The Only Begotten


      The expression "only begotten" is an interesting phrase, especially as it applies to Jesus.

     The meaning of only begotten. "Only begotten" is from the Greek monogenes. This word is used nine times in the Greek New Testament. The word is a compound word, mono, meaning only, and gennesis, meaning birth. "Only begotten" (monogenes) is used five times by John, three by Luke, and once by the writer of Hebrews. Luke used the word to describe the widow's son, "only son of his mother" (Lk. 7: 12, see 8: 42, 9: 38). The writer of Hebrews said Abraham "offered up his only begotten son" (Heb. 11: 17).

     Only begotten as applied to Jesus. The scriptures teach that God's people are "sons of God" (Rom. 8: 14). Modernists contend that Jesus was simply another son of God. Not so! Jesus' Sonship was understood as indicative of deity (Jn. 10: 36, 38). Monogenes is used of Jesus' Sonship. Jesus is the "only begotten Son" (I Jn. 4: 9). "Single of its kind," comments Thayer, "…used of Christ, denotes the only Son of God or who in the sense in which he himself is the Son of God has no brethren…he is of nature or essentially Son of God, and so in a very different sense from that in which men are made by him children of God" (Thayer's Greek-English Lexicon, pgs. 417, 418). Beloved, God's people are adopted "sons of God," Jesus is the only Son of God by nature (cp. Rom. 8: 14-16).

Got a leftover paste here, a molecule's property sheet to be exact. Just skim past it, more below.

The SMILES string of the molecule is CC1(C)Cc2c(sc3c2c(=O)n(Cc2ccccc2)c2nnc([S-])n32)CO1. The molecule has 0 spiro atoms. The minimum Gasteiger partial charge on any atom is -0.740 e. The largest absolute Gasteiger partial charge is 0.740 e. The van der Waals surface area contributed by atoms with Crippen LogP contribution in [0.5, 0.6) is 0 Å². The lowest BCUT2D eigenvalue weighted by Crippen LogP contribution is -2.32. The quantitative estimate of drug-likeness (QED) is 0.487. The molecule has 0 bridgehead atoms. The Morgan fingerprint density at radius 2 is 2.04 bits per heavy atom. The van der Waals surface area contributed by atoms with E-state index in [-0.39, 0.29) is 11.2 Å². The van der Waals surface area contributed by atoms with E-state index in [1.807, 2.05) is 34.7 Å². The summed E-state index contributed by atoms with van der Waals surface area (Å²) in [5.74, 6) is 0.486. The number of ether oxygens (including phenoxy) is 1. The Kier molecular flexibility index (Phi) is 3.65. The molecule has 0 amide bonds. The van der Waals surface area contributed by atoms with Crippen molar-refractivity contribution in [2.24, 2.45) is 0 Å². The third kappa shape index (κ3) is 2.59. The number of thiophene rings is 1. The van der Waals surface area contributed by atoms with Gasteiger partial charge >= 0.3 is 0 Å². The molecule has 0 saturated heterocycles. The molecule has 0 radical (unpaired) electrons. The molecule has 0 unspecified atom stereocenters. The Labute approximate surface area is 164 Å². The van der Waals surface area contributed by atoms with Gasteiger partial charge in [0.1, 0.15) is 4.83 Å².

As God's monogenes Jesus enjoyed unique glory (Jn. 1: 14). The only begotten declared God (Jn. 1: 18). Jesus being of the same essential nature as the Father could reveal God as no other could (Jn. 14: 8-11). The only begotten is the ultimate expression of God's love (Jn. 3: 16, I Jn. 4: 9). Moreover, we must believe in the only begotten Son of God (Jn. 3: 18, 16).

     Hence, Jesus is uniquely and singularly the Son of God - the only one of his kind. To realize the only begotten Son of God gave his life for you and me is indeed most humbling.